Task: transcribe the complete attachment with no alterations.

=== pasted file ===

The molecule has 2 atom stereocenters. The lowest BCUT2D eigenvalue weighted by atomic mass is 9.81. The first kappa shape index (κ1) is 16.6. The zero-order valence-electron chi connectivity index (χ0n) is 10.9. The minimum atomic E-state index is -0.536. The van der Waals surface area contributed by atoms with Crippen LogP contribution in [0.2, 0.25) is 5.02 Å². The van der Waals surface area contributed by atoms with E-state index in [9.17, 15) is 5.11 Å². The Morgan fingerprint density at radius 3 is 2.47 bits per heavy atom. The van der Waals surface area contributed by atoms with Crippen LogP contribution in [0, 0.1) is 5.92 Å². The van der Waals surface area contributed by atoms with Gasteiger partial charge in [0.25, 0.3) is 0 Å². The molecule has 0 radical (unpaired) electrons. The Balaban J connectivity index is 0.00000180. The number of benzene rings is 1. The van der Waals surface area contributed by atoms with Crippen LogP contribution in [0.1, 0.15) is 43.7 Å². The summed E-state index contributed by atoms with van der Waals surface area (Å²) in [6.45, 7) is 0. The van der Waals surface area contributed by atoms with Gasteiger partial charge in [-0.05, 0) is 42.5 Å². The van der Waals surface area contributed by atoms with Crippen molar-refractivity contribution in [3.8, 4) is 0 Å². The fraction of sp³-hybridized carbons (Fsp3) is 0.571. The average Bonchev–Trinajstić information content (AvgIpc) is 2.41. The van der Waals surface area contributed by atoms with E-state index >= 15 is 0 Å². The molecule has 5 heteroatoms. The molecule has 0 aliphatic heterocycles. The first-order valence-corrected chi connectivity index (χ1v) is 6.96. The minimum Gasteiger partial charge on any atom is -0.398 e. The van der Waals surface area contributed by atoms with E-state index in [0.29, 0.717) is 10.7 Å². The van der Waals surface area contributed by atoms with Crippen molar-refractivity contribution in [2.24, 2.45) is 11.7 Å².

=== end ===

The molecule has 2 atom stereocenters. The lowest BCUT2D eigenvalue weighted by atomic mass is 9.81. The first kappa shape index (κ1) is 16.6. The zero-order valence-electron chi connectivity index (χ0n) is 10.9. The minimum atomic E-state index is -0.536. The van der Waals surface area contributed by atoms with Crippen LogP contribution in [0.2, 0.25) is 5.02 Å². The van der Waals surface area contributed by atoms with E-state index in [9.17, 15) is 5.11 Å². The Morgan fingerprint density at radius 3 is 2.47 bits per heavy atom. The van der Waals surface area contributed by atoms with Crippen LogP contribution in [0, 0.1) is 5.92 Å². The van der Waals surface area contributed by atoms with Gasteiger partial charge in [0.25, 0.3) is 0 Å². The molecule has 0 radical (unpaired) electrons. The Balaban J connectivity index is 0.00000180. The number of benzene rings is 1. The van der Waals surface area contributed by atoms with Crippen LogP contribution in [0.1, 0.15) is 43.7 Å². The summed E-state index contributed by atoms with van der Waals surface area (Å²) in [6.45, 7) is 0. The van der Waals surface area contributed by atoms with Gasteiger partial charge in [-0.05, 0) is 42.5 Å². The van der Waals surface area contributed by atoms with Crippen molar-refractivity contribution in [3.8, 4) is 0 Å². The fraction of sp³-hybridized carbons (Fsp3) is 0.571. The average Bonchev–Trinajstić information content (AvgIpc) is 2.41. The van der Waals surface area contributed by atoms with E-state index >= 15 is 0 Å². The molecule has 5 heteroatoms. The molecule has 0 aliphatic heterocycles. The first-order valence-corrected chi connectivity index (χ1v) is 6.96. The minimum Gasteiger partial charge on any atom is -0.398 e. The van der Waals surface area contributed by atoms with E-state index in [0.29, 0.717) is 10.7 Å². The van der Waals surface area contributed by atoms with Crippen molar-refractivity contribution in [2.24, 2.45) is 11.7 Å².